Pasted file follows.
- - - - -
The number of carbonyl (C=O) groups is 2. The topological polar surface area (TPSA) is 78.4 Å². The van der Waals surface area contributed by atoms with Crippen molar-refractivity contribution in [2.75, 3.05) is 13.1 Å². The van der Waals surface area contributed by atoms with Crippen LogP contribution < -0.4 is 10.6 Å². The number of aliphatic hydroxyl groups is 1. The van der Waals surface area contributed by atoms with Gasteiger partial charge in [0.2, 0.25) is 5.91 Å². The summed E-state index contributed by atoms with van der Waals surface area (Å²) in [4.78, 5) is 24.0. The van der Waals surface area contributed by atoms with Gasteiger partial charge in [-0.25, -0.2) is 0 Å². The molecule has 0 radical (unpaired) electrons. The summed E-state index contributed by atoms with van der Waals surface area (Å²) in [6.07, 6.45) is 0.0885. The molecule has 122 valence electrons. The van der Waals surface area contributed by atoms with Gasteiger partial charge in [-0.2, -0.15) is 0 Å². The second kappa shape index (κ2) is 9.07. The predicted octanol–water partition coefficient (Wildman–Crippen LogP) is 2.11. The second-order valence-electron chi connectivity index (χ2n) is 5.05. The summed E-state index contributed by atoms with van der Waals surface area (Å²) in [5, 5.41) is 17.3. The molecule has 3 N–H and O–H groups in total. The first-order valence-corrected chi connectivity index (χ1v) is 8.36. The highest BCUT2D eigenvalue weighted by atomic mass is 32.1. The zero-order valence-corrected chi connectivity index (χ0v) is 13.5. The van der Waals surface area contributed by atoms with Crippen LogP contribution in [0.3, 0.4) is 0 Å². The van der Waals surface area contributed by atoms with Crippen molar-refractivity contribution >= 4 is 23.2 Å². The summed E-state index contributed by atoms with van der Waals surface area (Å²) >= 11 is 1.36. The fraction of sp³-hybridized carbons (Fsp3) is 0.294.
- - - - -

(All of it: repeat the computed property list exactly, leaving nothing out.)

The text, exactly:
The number of carbonyl (C=O) groups is 2. The topological polar surface area (TPSA) is 78.4 Å². The van der Waals surface area contributed by atoms with Crippen molar-refractivity contribution in [2.75, 3.05) is 13.1 Å². The van der Waals surface area contributed by atoms with Crippen LogP contribution < -0.4 is 10.6 Å². The number of aliphatic hydroxyl groups is 1. The van der Waals surface area contributed by atoms with Gasteiger partial charge in [0.2, 0.25) is 5.91 Å². The summed E-state index contributed by atoms with van der Waals surface area (Å²) in [4.78, 5) is 24.0. The van der Waals surface area contributed by atoms with Gasteiger partial charge in [-0.25, -0.2) is 0 Å². The molecule has 0 radical (unpaired) electrons. The summed E-state index contributed by atoms with van der Waals surface area (Å²) in [6.07, 6.45) is 0.0885. The molecule has 122 valence electrons. The van der Waals surface area contributed by atoms with Gasteiger partial charge in [-0.2, -0.15) is 0 Å². The second kappa shape index (κ2) is 9.07. The predicted octanol–water partition coefficient (Wildman–Crippen LogP) is 2.11. The second-order valence-electron chi connectivity index (χ2n) is 5.05. The summed E-state index contributed by atoms with van der Waals surface area (Å²) in [5, 5.41) is 17.3. The molecule has 3 N–H and O–H groups in total. The first-order valence-corrected chi connectivity index (χ1v) is 8.36. The highest BCUT2D eigenvalue weighted by atomic mass is 32.1. The zero-order valence-corrected chi connectivity index (χ0v) is 13.5. The van der Waals surface area contributed by atoms with Crippen LogP contribution in [0.3, 0.4) is 0 Å². The van der Waals surface area contributed by atoms with Crippen molar-refractivity contribution >= 4 is 23.2 Å². The summed E-state index contributed by atoms with van der Waals surface area (Å²) >= 11 is 1.36. The fraction of sp³-hybridized carbons (Fsp3) is 0.294.